I personally believe that Lujure’s move here significantly undercuts the market. The price of free is stimulating significant adoption. We asked Latka about this and this is what he had to say:
Because our tool is the easiest and quickest to use in the market, over 13,000 small business owners, agencies, and brand managers have chosen it as the go-to fan page customization tool. We intentionally charged these early users 80 times to 100 times our incurred costs so we could invest heavily in product development and R&D.
We found we didn’t need to pay for R&D — we aggregated thousands of suggestions from our users on our wall. Because of our significant monthly recurring revenue, talented license partners, and efficient distribution channels, we’ve been able to remove the cost to consumers considerably. Lujure Express is a prime example of this commitment. The tool is completely free.
This is something we will continue to do. We think it will be extremely difficult for larger competitors in the space to compete with our pricing because of their inflated burn rates. We will continue driving revenue because of creative costing models, remarkable products, and the unique market we’ve segmented and targeted: non-coders who hate templates.
I believe that there is some degree of commoditizing of apps, given that the market is four years old and starting to show some maturing. To differentiate in the marketplace, Facebook app developers have to provide unique value in other ways. Nathan had this to say about his growth plans and what we could look forward to:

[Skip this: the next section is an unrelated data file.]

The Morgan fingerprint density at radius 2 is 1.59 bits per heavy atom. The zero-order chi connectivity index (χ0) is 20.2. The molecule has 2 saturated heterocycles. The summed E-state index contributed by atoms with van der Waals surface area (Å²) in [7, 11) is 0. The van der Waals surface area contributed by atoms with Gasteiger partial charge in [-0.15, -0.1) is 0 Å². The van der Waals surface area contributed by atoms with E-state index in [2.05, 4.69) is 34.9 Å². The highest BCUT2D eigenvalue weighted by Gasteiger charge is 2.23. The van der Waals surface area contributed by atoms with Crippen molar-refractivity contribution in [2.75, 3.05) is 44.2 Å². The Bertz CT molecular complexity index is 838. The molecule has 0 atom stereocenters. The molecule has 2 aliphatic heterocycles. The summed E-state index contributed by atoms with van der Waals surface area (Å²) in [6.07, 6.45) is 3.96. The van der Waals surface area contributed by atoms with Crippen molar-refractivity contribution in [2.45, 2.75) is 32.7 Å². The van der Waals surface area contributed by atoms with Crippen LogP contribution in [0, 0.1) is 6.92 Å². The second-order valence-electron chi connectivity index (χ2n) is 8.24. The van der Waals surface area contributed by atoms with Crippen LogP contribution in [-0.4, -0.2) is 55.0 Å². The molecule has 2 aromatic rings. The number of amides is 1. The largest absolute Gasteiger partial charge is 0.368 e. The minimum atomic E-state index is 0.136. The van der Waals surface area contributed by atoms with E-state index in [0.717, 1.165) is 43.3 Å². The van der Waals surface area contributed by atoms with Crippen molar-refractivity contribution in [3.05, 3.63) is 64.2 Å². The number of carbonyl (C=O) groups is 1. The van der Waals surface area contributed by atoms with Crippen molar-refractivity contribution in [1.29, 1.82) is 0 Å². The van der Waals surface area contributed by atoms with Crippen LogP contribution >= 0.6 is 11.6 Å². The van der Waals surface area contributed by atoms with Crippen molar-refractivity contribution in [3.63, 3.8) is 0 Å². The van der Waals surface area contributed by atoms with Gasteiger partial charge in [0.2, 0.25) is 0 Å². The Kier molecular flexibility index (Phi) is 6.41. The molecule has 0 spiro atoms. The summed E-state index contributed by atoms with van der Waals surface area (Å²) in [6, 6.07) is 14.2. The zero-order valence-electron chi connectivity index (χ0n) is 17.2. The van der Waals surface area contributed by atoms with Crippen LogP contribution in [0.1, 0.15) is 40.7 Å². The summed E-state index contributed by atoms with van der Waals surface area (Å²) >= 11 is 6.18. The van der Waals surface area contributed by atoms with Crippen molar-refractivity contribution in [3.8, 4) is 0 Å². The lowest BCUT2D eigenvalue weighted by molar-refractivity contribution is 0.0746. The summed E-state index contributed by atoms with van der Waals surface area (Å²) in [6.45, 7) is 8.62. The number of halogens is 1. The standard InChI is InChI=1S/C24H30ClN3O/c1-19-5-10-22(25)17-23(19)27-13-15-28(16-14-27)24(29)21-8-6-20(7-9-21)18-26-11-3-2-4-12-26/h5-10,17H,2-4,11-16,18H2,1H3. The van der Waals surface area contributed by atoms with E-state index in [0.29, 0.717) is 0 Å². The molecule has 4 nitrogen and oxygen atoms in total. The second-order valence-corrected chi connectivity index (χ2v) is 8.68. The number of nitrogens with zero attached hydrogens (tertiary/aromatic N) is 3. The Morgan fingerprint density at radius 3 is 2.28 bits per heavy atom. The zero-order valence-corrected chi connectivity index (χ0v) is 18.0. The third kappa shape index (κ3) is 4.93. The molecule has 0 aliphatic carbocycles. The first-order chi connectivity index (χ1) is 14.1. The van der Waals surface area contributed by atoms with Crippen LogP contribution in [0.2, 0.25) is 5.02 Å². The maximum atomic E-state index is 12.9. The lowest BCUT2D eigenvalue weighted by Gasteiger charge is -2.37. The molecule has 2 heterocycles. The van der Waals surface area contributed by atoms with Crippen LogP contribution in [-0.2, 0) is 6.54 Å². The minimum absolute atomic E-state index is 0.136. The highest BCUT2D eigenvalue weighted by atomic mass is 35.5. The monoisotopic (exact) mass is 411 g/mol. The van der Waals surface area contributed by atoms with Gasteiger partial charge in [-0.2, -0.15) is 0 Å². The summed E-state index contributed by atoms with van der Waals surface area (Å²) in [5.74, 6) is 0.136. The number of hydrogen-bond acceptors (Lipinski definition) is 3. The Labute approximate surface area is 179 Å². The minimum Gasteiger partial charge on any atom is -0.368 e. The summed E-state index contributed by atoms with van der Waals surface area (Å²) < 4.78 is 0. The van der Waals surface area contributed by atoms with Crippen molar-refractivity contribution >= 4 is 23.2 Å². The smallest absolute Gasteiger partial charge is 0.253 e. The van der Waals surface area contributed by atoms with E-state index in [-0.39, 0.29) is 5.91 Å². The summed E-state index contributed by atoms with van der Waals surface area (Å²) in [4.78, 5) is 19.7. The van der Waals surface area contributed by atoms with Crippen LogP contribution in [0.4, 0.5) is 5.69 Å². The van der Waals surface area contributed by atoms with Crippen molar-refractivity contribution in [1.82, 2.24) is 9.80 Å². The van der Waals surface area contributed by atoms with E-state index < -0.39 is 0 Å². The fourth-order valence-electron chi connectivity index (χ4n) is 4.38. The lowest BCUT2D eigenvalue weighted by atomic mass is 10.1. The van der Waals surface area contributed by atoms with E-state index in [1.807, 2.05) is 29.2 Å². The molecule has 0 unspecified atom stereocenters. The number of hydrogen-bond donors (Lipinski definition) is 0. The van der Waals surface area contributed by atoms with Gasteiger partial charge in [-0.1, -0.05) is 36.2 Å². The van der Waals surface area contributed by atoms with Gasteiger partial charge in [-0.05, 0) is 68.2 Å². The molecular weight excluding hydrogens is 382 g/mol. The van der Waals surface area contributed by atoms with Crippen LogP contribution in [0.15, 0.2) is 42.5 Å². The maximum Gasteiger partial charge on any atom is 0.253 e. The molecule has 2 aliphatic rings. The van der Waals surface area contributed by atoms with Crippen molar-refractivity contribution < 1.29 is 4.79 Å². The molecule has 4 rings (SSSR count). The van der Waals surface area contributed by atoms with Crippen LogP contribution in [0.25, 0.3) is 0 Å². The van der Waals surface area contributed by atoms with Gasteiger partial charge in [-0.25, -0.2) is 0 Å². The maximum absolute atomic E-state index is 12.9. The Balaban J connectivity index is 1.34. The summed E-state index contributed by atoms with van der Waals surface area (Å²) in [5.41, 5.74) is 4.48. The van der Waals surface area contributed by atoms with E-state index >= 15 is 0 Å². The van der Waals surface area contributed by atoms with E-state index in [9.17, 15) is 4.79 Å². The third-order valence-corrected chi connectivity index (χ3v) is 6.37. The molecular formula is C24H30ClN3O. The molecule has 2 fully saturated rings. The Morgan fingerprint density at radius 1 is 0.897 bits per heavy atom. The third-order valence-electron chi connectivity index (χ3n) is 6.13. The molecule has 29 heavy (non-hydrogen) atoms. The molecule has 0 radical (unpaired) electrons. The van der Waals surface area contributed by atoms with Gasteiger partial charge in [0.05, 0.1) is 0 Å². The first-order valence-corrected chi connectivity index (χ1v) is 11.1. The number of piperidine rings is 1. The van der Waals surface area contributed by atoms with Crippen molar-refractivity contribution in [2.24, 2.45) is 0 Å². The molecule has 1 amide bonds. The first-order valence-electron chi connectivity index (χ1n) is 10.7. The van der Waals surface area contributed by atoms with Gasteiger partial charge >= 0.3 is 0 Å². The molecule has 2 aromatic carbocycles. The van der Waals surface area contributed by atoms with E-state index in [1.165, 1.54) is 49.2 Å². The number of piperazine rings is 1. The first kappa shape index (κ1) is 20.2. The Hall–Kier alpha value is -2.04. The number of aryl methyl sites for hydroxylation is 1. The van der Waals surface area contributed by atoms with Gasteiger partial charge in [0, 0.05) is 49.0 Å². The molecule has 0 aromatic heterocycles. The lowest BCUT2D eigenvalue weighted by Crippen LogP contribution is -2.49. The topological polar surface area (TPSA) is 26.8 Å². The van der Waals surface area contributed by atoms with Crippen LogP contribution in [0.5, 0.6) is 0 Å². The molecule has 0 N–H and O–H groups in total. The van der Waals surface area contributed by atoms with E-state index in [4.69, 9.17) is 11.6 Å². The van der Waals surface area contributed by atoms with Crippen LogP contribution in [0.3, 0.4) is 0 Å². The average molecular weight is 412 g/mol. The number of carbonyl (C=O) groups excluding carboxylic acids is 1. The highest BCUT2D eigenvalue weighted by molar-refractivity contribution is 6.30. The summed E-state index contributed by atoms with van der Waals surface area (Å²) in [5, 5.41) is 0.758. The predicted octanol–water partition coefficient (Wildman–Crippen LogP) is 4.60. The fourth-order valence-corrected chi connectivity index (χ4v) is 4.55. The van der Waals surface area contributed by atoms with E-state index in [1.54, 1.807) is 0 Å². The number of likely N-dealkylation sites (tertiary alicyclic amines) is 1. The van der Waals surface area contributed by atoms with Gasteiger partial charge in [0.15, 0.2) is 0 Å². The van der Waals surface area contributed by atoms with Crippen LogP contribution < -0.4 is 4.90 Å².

While we currently have the most apps available for fan page customization, our goal is not simply to have the most apps. Users don’t need more choices; they want simple, highly-customized solutions. Additionally, we believe software should be complex but not complicated: complex on the backend, not complicated for the user.
To meet this need, much like Amazon built a recommendation engine, we are working on patentable property which will learn about each user’s habits, pages, and personalities to predict with a high degree of effectiveness the page styles and designs each user would like. This will allow for frictionless, highly effective fan page customization for all of our Lujure lads and Lujure ladies.
Although it may not bean ideal choice for brands that are running a contest or are used to agency-level support, all in all, Lujure offers a great product at a great price for small businesses. Watch the video here for more information.
Dennis Yu has helped brands grow and measure their Facebook presences. He has spoken at Search Marketing Expo, Search Engine Strategies, Web 2.0, The American Marketing Association, PubCon, Conversational Commerce Conference, Pacific Conferences, HostingCon, Affiliate Summit, Affiliate Convention, UltraLight Startups, MIVA Merchant, and other venues. Yu has also counseled the Federal Trade Commission on privacy issues for social networks. Yu has held leadership positions at Yahoo and American Airlines. His educational background is finance and economics from Southern Methodist University and London School of Economics.